W3C home > Mailing lists > Public > public-css-commits@w3.org > January 2011

csswg/css3-text Overview.html,1.39,1.40 Overview.src.html,1.134,1.135

From: Elika Etemad via cvs-syncmail <cvsmail@w3.org>
Date: Fri, 28 Jan 2011 01:27:37 +0000
To: public-css-commits@w3.org
Message-Id: <E1Pid7h-0004Cr-Bw@lionel-hutz.w3.org>
Update of /sources/public/csswg/css3-text
In directory hutz:/tmp/cvs-serv16150

Modified Files:
	Overview.html Overview.src.html 
Log Message:
Move script group definitions to intro so they're available to other parts of the draft

Index: Overview.html
===================================================================
RCS file: /sources/public/csswg/css3-text/Overview.html,v
retrieving revision 1.39
retrieving revision 1.40
diff -u -d -r1.39 -r1.40
--- Overview.html	28 Jan 2011 00:50:19 -0000	1.39
+++ Overview.html	28 Jan 2011 01:27:35 -0000	1.40
@@ -220,6 +220,10 @@
 
   <ul class=toc>
    <li><a href="#intro"><span class=secno>1. </span> Introduction</a>
+    <ul class=toc>
+     <li><a href="#script-groups"><span class=secno>1.1. </span>Script
+      Groups</a>
+    </ul>
 
    <li><a href="#conformance"><span class=secno>2. </span> Conformance</a>
     <ul class=toc>
@@ -264,8 +268,8 @@
     and Word Boundaries</a>
     <ul class=toc>
      <li><a href="#line-break"><span class=secno>5.1. </span> Line Breaking
-      Restrictions Strictness: the &lsquo;<code
-      class=property>line-break</code>&rsquo; property</a>
+      Strictness: the &lsquo;<code class=property>line-break</code>&rsquo;
+      property</a>
 
      <li><a href="#word-break"><span class=secno>5.2. </span> Word Breaking
       Rules: the &lsquo;<code class=property>word-break</code>&rsquo;
@@ -452,6 +456,51 @@
 
   <p>[document here]
 
+  <h3 id=script-groups><span class=secno>1.1. </span>Script Groups</h3>
+
+  <p>Typographic behavior varies somewhat by language, but varies drastically
+   by writing system. For convenience, CSS3 Text defines the following script
+   groups, which combine typographically-similar scripts together.
+
+  <dl>
+   <dt id=block-scripts><dfn id=block-scripts0>block scripts</dfn>
+
+   <dd>CJK (including Hangul and half-width kana) and by extension all "wide"
+    characters. (See <a href="#UAX11"
+    rel=biblioentry>[UAX11]<!--{{!UAX11}}--></a>)
+
+   <dt id=clustered-scripts><dfn id=clustered-scripts0>clustered
+    scripts</dfn>
+
+   <dd>South-East Asian scripts that have discrete units but do not use space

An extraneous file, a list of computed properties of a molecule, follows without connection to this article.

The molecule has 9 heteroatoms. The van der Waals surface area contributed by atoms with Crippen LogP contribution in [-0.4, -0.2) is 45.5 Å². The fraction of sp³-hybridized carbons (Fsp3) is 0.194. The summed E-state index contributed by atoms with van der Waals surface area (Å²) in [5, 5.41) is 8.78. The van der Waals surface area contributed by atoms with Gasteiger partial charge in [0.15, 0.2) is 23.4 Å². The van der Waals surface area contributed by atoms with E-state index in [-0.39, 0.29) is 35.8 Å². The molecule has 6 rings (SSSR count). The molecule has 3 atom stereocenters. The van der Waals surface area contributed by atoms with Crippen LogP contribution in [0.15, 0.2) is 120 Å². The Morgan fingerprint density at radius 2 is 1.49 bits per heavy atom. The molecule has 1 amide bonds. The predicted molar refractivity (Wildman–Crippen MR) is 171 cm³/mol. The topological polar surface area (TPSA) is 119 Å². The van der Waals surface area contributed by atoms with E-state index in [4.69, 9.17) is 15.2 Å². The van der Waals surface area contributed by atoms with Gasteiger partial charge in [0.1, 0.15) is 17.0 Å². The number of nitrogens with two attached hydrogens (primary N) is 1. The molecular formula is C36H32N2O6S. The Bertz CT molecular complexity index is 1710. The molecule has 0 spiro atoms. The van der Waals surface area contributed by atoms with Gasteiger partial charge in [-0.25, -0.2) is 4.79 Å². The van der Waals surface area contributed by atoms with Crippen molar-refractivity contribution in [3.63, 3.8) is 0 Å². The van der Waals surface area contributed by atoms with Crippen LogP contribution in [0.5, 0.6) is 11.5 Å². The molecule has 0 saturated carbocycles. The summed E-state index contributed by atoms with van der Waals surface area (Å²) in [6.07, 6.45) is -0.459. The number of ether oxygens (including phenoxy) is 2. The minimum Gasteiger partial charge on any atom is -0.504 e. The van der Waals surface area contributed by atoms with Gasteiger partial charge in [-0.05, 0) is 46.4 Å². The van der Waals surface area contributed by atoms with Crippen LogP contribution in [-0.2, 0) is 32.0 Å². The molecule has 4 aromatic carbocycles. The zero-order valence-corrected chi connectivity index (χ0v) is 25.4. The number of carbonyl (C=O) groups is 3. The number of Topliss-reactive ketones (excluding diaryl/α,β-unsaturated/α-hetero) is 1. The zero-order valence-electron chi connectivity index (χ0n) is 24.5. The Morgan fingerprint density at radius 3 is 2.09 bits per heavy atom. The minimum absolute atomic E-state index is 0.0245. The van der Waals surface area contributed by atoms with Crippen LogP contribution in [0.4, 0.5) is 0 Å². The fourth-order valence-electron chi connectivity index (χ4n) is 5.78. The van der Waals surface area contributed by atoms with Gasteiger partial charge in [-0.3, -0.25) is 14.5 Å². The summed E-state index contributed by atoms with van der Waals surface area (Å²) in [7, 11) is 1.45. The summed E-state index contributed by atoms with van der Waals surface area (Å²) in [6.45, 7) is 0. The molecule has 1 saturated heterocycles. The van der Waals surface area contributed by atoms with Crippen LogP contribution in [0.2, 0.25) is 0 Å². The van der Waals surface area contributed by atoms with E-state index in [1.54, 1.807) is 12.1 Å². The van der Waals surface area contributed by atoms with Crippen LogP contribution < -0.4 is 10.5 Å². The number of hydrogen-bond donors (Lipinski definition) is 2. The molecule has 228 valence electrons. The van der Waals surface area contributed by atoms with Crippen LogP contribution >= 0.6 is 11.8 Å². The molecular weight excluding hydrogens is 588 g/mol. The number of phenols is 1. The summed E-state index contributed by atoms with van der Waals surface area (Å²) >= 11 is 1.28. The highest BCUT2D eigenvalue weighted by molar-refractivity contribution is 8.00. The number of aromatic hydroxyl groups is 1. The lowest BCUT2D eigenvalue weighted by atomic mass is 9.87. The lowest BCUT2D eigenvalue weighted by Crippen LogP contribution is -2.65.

+    between words (such as Thai, Lao, Khmer, Myanmar). This category also
+    includes the Tibetan script.
+
+   <dt id=discrete-scripts><dfn id=discrete-scripts0>discrete scripts</dfn>
+
+   <dd>Scripts that use spaces or visible word-separating punctuation between
+    words and have discrete, unconnected (in print) units within words, such
+    as Latin, Greek, Ethiopic, Cyrillic, Hebrew.
+
+   <dt id=cursive-scripts><dfn id=cursive-scripts0>cursive scripts</dfn>
+
+   <dd>Arabic and similar cursive scripts.
+
+   <dt id=connected-scripts><dfn id=connected-scripts0>connected
+    scripts</dfn>
+
+   <dd>Devanagari, Ogham, and other scripts that use spaces between words and
+    baseline connectors within words. By extension this group also includes
+    Gurmukhi, Tamil and any other Indic scripts whose typographic behavior is
+    similar to Devanagari.
+  </dl>
+
+  <p class=issue>Provide an appendix using Unicode script names.
+
+  <p class=note>These definitions are used primarily in describing <a
+   href="#line-breaking">line-breaking</a> and <a
+   href="#text-justify">justification</a> behavior.
+
   <h2 id=conformance><span class=secno>2. </span> Conformance</h2>
 
   <p>Conformance requirements are expressed with a combination of descriptive
@@ -1155,61 +1204,10 @@
    scripts well. Additionally, some guidance should be provided on how to
    break or not break Southeast Asian in the absence of a dictionary.
 
-  <h3 id=line-break><span class=secno>5.1. </span> Line Breaking Restrictions
-   Strictness: the &lsquo;<a href="#line-break0"><code
+  <h3 id=line-break><span class=secno>5.1. </span> Line Breaking Strictness:
+   the &lsquo;<a href="#line-break0"><code
    class=property>line-break</code></a>&rsquo; property</h3>
 
-  <p>This property specifies the strictness of line-breaking rules:
-   particularly how line-breaking interacts with punctuation.
-
-  <p>CSS distinguishes between three levels of strictness in the rules for